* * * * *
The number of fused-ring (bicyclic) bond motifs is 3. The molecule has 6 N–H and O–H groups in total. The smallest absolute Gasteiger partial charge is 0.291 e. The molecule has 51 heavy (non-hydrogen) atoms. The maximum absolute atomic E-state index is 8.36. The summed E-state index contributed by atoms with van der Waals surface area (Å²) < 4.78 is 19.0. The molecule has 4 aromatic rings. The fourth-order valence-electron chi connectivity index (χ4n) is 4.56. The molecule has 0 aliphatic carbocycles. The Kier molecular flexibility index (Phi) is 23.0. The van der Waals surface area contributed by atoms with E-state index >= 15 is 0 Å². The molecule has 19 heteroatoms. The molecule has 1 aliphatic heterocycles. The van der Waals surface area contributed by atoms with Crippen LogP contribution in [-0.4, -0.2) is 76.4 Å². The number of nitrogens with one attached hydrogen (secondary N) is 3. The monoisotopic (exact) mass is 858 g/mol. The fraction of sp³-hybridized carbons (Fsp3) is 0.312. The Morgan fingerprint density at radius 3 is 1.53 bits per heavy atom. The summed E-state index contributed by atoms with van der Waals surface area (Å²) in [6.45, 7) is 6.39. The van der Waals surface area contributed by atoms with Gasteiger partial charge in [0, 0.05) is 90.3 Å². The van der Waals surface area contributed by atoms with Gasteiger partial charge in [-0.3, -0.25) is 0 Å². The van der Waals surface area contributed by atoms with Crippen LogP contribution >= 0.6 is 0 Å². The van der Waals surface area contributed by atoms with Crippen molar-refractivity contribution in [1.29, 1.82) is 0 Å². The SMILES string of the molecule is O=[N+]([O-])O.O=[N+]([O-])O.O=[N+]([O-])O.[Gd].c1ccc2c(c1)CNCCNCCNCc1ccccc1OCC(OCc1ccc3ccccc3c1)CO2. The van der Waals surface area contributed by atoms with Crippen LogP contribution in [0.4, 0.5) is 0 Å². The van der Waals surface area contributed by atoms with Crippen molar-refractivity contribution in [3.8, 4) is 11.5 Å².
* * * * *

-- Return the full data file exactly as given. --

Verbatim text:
The number of fused-ring (bicyclic) bond motifs is 3. The molecule has 6 N–H and O–H groups in total. The smallest absolute Gasteiger partial charge is 0.291 e. The molecule has 51 heavy (non-hydrogen) atoms. The maximum absolute atomic E-state index is 8.36. The summed E-state index contributed by atoms with van der Waals surface area (Å²) < 4.78 is 19.0. The molecule has 4 aromatic rings. The fourth-order valence-electron chi connectivity index (χ4n) is 4.56. The molecule has 0 aliphatic carbocycles. The Kier molecular flexibility index (Phi) is 23.0. The van der Waals surface area contributed by atoms with E-state index >= 15 is 0 Å². The molecule has 19 heteroatoms. The molecule has 1 aliphatic heterocycles. The van der Waals surface area contributed by atoms with Crippen LogP contribution in [-0.4, -0.2) is 76.4 Å². The number of nitrogens with one attached hydrogen (secondary N) is 3. The monoisotopic (exact) mass is 858 g/mol. The fraction of sp³-hybridized carbons (Fsp3) is 0.312. The Morgan fingerprint density at radius 3 is 1.53 bits per heavy atom. The summed E-state index contributed by atoms with van der Waals surface area (Å²) in [6.45, 7) is 6.39. The van der Waals surface area contributed by atoms with Gasteiger partial charge in [0, 0.05) is 90.3 Å². The van der Waals surface area contributed by atoms with Gasteiger partial charge in [-0.3, -0.25) is 0 Å². The van der Waals surface area contributed by atoms with Crippen LogP contribution >= 0.6 is 0 Å². The van der Waals surface area contributed by atoms with Crippen molar-refractivity contribution in [1.29, 1.82) is 0 Å². The SMILES string of the molecule is O=[N+]([O-])O.O=[N+]([O-])O.O=[N+]([O-])O.[Gd].c1ccc2c(c1)CNCCNCCNCc1ccccc1OCC(OCc1ccc3ccccc3c1)CO2. The van der Waals surface area contributed by atoms with Crippen LogP contribution in [0.4, 0.5) is 0 Å². The van der Waals surface area contributed by atoms with Crippen molar-refractivity contribution in [3.8, 4) is 11.5 Å².